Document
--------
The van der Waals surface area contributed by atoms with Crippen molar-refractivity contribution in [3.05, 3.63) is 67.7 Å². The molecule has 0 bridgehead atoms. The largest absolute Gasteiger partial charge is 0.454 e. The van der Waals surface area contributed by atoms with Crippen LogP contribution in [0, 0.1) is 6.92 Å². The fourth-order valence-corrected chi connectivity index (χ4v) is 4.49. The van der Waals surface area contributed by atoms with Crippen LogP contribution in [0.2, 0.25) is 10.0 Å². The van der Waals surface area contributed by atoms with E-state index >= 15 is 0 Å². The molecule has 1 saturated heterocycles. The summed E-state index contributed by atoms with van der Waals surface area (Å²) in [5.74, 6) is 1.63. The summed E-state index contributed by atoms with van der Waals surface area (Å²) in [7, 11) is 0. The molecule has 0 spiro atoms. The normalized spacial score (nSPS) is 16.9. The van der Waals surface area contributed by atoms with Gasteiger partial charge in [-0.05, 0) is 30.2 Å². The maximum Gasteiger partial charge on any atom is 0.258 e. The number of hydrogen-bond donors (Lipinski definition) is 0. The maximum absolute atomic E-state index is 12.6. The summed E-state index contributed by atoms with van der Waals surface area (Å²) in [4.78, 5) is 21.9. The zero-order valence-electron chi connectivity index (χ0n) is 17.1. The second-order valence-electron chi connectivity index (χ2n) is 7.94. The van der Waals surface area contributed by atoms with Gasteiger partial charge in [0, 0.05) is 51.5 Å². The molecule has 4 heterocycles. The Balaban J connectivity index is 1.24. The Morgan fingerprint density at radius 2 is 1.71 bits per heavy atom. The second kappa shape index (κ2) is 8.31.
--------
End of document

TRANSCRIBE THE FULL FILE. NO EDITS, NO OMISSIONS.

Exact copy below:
The van der Waals surface area contributed by atoms with Crippen molar-refractivity contribution in [3.05, 3.63) is 67.7 Å². The molecule has 0 bridgehead atoms. The largest absolute Gasteiger partial charge is 0.454 e. The van der Waals surface area contributed by atoms with Crippen LogP contribution in [0, 0.1) is 6.92 Å². The fourth-order valence-corrected chi connectivity index (χ4v) is 4.49. The van der Waals surface area contributed by atoms with Crippen LogP contribution in [0.2, 0.25) is 10.0 Å². The van der Waals surface area contributed by atoms with E-state index >= 15 is 0 Å². The molecule has 1 saturated heterocycles. The summed E-state index contributed by atoms with van der Waals surface area (Å²) in [5.74, 6) is 1.63. The summed E-state index contributed by atoms with van der Waals surface area (Å²) in [7, 11) is 0. The molecule has 0 spiro atoms. The normalized spacial score (nSPS) is 16.9. The van der Waals surface area contributed by atoms with Gasteiger partial charge in [-0.05, 0) is 30.2 Å². The maximum Gasteiger partial charge on any atom is 0.258 e. The number of hydrogen-bond donors (Lipinski definition) is 0. The maximum absolute atomic E-state index is 12.6. The summed E-state index contributed by atoms with van der Waals surface area (Å²) in [4.78, 5) is 21.9. The zero-order valence-electron chi connectivity index (χ0n) is 17.1. The second-order valence-electron chi connectivity index (χ2n) is 7.94. The van der Waals surface area contributed by atoms with Gasteiger partial charge in [0, 0.05) is 51.5 Å². The molecule has 4 heterocycles. The Balaban J connectivity index is 1.24. The Morgan fingerprint density at radius 2 is 1.71 bits per heavy atom. The second kappa shape index (κ2) is 8.31.